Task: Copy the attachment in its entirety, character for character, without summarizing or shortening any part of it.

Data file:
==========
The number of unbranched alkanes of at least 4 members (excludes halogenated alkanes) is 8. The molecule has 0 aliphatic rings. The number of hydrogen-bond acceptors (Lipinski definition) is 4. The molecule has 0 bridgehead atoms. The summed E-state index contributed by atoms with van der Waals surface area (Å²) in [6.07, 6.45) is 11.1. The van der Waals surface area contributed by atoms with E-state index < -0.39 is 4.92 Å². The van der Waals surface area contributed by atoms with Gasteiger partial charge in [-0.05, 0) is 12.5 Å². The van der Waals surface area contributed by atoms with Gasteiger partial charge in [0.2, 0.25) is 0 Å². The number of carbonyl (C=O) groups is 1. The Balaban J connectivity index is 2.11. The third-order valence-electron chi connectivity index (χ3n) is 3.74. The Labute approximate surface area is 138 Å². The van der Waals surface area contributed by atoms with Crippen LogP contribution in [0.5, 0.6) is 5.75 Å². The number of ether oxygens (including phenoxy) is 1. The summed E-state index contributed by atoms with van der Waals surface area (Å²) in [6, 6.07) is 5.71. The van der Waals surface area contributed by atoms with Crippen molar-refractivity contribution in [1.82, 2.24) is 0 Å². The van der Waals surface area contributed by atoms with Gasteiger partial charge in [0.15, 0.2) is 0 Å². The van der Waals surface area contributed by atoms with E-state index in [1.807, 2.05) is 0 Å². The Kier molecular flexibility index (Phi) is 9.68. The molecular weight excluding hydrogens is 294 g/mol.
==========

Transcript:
The number of unbranched alkanes of at least 4 members (excludes halogenated alkanes) is 8. The molecule has 0 aliphatic rings. The number of hydrogen-bond acceptors (Lipinski definition) is 4. The molecule has 0 bridgehead atoms. The summed E-state index contributed by atoms with van der Waals surface area (Å²) in [6.07, 6.45) is 11.1. The van der Waals surface area contributed by atoms with E-state index < -0.39 is 4.92 Å². The van der Waals surface area contributed by atoms with Gasteiger partial charge in [-0.05, 0) is 12.5 Å². The van der Waals surface area contributed by atoms with Gasteiger partial charge in [0.2, 0.25) is 0 Å². The number of carbonyl (C=O) groups is 1. The Balaban J connectivity index is 2.11. The third-order valence-electron chi connectivity index (χ3n) is 3.74. The Labute approximate surface area is 138 Å². The van der Waals surface area contributed by atoms with Crippen LogP contribution in [0.5, 0.6) is 5.75 Å². The number of ether oxygens (including phenoxy) is 1. The summed E-state index contributed by atoms with van der Waals surface area (Å²) in [6, 6.07) is 5.71. The van der Waals surface area contributed by atoms with Crippen molar-refractivity contribution in [1.82, 2.24) is 0 Å². The van der Waals surface area contributed by atoms with Gasteiger partial charge in [0.15, 0.2) is 0 Å². The van der Waals surface area contributed by atoms with E-state index in [1.807, 2.05) is 0 Å². The Kier molecular flexibility index (Phi) is 9.68. The molecular weight excluding hydrogens is 294 g/mol.